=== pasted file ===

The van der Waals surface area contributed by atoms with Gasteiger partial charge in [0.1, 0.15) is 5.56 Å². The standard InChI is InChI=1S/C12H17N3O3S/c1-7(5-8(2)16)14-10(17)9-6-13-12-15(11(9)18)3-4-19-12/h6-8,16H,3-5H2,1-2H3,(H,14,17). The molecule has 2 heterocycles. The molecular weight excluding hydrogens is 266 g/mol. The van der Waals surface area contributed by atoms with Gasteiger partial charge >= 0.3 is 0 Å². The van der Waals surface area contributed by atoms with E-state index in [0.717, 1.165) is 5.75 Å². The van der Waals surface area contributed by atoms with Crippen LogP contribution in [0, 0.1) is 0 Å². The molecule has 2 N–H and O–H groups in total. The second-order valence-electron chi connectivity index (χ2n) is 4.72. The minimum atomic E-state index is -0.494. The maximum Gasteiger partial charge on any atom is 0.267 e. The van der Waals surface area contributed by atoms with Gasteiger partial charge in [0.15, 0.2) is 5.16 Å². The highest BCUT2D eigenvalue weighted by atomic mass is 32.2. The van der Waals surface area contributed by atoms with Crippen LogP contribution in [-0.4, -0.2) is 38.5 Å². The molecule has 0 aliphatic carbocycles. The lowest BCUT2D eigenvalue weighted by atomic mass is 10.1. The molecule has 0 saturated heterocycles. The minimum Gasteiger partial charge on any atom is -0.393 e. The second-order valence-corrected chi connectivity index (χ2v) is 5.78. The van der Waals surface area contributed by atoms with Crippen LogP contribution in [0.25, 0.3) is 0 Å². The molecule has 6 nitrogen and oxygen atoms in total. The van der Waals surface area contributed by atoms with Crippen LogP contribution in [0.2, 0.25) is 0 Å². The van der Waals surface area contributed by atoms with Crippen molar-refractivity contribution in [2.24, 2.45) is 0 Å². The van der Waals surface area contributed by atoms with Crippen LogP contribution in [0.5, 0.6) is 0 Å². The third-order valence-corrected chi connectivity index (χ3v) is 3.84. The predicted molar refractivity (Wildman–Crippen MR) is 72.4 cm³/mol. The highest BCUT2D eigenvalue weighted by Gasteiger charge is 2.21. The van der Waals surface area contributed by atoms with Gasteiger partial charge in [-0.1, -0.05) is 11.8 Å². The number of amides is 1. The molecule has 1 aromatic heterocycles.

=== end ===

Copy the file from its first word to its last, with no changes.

The van der Waals surface area contributed by atoms with Gasteiger partial charge in [0.1, 0.15) is 5.56 Å². The standard InChI is InChI=1S/C12H17N3O3S/c1-7(5-8(2)16)14-10(17)9-6-13-12-15(11(9)18)3-4-19-12/h6-8,16H,3-5H2,1-2H3,(H,14,17). The molecule has 2 heterocycles. The molecular weight excluding hydrogens is 266 g/mol. The van der Waals surface area contributed by atoms with Gasteiger partial charge >= 0.3 is 0 Å². The van der Waals surface area contributed by atoms with E-state index in [0.717, 1.165) is 5.75 Å². The van der Waals surface area contributed by atoms with Crippen LogP contribution in [0, 0.1) is 0 Å². The molecule has 2 N–H and O–H groups in total. The second-order valence-electron chi connectivity index (χ2n) is 4.72. The minimum atomic E-state index is -0.494. The maximum Gasteiger partial charge on any atom is 0.267 e. The van der Waals surface area contributed by atoms with Gasteiger partial charge in [0.15, 0.2) is 5.16 Å². The highest BCUT2D eigenvalue weighted by atomic mass is 32.2. The van der Waals surface area contributed by atoms with Crippen LogP contribution in [-0.4, -0.2) is 38.5 Å². The molecule has 0 aliphatic carbocycles. The lowest BCUT2D eigenvalue weighted by atomic mass is 10.1. The molecule has 0 saturated heterocycles. The minimum Gasteiger partial charge on any atom is -0.393 e. The second-order valence-corrected chi connectivity index (χ2v) is 5.78. The van der Waals surface area contributed by atoms with Crippen LogP contribution in [0.25, 0.3) is 0 Å². The molecule has 6 nitrogen and oxygen atoms in total. The van der Waals surface area contributed by atoms with Crippen LogP contribution in [0.2, 0.25) is 0 Å². The van der Waals surface area contributed by atoms with Crippen molar-refractivity contribution in [2.24, 2.45) is 0 Å². The van der Waals surface area contributed by atoms with Crippen LogP contribution in [0.5, 0.6) is 0 Å². The third-order valence-corrected chi connectivity index (χ3v) is 3.84. The predicted molar refractivity (Wildman–Crippen MR) is 72.4 cm³/mol. The highest BCUT2D eigenvalue weighted by Gasteiger charge is 2.21. The van der Waals surface area contributed by atoms with Gasteiger partial charge in [-0.1, -0.05) is 11.8 Å². The number of amides is 1. The molecule has 1 aromatic heterocycles.